Launching a small or medium-sized business might inspire a common image of what growth looks like: hiring more staff, opening up additional locations, maybe even becoming so well-known your brand is practically a household name.
Growth is obviously a good thing. It is not, however, the same thing as scaling.
You may not discuss “scale” very much if you’re running an SMB outside of the technology industry space, but it’s often what drives startups to seek additional funding from venture capitalists or other sources. When a company focused on scale has what it needs to execute successfully on its mission, it begins to generate more revenue without necessarily having to add on a lot of additional resources.
Unlike growth, which you might picture as an office building getting bigger in size, scale might best be illustrated as the “hockey stick” graph where revenues (and possibly the number of customers) is going up and to the right. You may still need to add additional resources in order to keep up with demand, of course, but it will likely be at a more incremental rate, such as hiring a dedicated head of sales or marketing.
SMBs that want to achieve scale might assume they need a lot of up-front money in order to get there. A solid financial foundation is certainly critical, but it’s not the only characteristic of companies that scale quickly (sometimes called “scaleups” versus the startups that are still in the early days of their development). In fact, a lot of it may come down to the outlook and choices their leaders make about how they work and the tools they use to do the work.
While some stories of successful scaling will differ from others, here are a few traits you’ll want to develop if this is the way you want your future as an SMB to unfold:
One of the things that makes growth challenging for some SMBs is the unexpected nature of what triggers it. Say you manage to land a major new customer. It’s great news -- until they place more orders than you can fill with your existing organization. Having to suddenly scramble and hire more bodies, purchase additional equipment or other hurdles can make growth seem like an exercise in risk management.
Scaling, on the other hand, works in the opposite way. Instead of being taken by surprise, SMB owners with a focus on scaling use data in more strategically, which allows them to set goals and respond to changes with greater agility. Instead of having to start from scratch every time you see a sales opportunity, for instance, using artificial intelligence (AI) tools like Salesforce Einstein allow SMBs to plot their activities based on the sales opportunities that are most likely to turn into closed deals. These opportunities can then be managed through a CRM like Sales Cloud and let an existing sales team work smarter.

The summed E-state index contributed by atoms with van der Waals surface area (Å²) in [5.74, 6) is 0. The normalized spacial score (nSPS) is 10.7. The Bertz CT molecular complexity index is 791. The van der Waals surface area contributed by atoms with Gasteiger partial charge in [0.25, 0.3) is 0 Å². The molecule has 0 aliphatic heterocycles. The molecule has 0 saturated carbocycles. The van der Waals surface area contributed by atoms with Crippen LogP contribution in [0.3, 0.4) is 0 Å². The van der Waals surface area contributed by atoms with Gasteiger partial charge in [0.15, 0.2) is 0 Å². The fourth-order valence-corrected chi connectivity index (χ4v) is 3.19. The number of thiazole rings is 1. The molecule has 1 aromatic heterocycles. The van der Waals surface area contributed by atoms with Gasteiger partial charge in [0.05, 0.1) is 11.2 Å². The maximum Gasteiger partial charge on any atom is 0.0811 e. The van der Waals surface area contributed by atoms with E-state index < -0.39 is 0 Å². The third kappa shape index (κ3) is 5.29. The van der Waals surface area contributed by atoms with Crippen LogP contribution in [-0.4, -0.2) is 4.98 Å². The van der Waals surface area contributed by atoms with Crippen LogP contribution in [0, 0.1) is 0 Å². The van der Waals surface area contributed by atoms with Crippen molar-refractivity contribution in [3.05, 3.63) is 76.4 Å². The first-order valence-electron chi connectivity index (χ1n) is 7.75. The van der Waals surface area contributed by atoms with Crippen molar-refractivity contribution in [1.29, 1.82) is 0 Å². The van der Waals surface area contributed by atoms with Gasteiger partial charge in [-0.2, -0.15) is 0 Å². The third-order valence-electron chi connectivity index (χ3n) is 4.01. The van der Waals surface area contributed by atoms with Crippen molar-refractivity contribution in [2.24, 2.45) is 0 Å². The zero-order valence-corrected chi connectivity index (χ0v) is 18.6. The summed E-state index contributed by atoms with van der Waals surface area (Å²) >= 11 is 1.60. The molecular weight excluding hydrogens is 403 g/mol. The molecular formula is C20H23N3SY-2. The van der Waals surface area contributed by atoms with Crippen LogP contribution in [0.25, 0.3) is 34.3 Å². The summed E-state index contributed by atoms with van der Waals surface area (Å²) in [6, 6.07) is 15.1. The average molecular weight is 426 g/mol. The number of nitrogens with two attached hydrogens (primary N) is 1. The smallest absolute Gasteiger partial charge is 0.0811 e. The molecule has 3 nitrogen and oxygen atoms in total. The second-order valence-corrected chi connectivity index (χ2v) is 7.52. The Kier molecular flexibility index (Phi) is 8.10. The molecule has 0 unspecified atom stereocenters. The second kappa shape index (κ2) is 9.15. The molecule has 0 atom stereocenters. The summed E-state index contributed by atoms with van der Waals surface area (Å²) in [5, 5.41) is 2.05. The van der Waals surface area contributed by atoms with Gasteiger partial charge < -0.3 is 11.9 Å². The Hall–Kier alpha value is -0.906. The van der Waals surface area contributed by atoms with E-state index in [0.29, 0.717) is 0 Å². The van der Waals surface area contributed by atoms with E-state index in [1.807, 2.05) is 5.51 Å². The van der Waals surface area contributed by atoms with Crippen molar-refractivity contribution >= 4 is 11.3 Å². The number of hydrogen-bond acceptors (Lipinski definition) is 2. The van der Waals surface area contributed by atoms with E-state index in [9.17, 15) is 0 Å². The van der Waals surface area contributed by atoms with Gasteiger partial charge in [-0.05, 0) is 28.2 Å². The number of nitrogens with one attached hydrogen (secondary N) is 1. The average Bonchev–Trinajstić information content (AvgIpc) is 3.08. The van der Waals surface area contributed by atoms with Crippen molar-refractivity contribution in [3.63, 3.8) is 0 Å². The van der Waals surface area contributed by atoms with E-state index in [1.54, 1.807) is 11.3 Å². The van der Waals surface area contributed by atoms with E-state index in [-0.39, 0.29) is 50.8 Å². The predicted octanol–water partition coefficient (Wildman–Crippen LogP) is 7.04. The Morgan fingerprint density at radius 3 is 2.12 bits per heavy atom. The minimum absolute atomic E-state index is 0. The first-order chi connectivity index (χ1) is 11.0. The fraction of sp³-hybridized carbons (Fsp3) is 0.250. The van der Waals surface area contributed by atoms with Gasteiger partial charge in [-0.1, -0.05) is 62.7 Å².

The true innovators don’t just develop a great product or service and then do nothing but force it upon the market. They remember that they started an SMB because they were drawn to solving a particular problem.
Whether it’s helping those working in real estate be more productive, assisting health-care professionals in processing paperwork or doing design work for major banks, successful scaleups never stop looking closely at the challenges their customers face every day. Then, they not only make sure their portfolio can address those problems, but that they communicate how they’re focusing on them -- even if some solutions are still being developed.
This is the essence of great content marketing, and when you use marketing automation tools like Marketing Cloud, you can reach a larger pool of potential customers faster and measure their response to what you’re saying. Customers who see this approach tend to become fiercely loyal, and tell their friends -- which is one of the quickest ways to scale in a cost-effective way.
Most companies aren’t good at everything, but their customers don’t want them to be terrible at anything that really matters to them. Customer service is a great example. No matter the sector in which you operate, being able to help customers out when they run into difficulty is not a nice-to-have. It can make or break your business.
If you’re not an expert in customer service, however, growing often means adding additional resources like contact centres to offload some of that workload to other people. Sometimes that works well, but sometimes even the largest customer service teams leave customers waiting on hold or dissatisfied with how their issue was resolved.
True scaleability, however, means you can not only stick to what you do best but that you use whatever tools are available to do a great job on the things that aren’t your core competency. Service Cloud automates a lot of what used to make customer service time-consuming and manual, for instance, while also offering capabilities to use chatbots and customer portals that allow self-service options to customers.
The end result of scaling means that what started as an SMB will begin to look and operate like a much larger company, but not necessarily by growing into the size of a large company with a headcount of thousands and a huge overhead.
Instead, the art of scaling means you’re using technology to ensure key functions like sales, marketing and customer service are so turnkey that you are only doing things that lead to higher, more predictable revenue.
This may not look like the the future you’d originally had in mind when you started the business, but if you get the fundamentals right, it could be even better -- without a lot of the headaches that come with traditional approaches to business growth.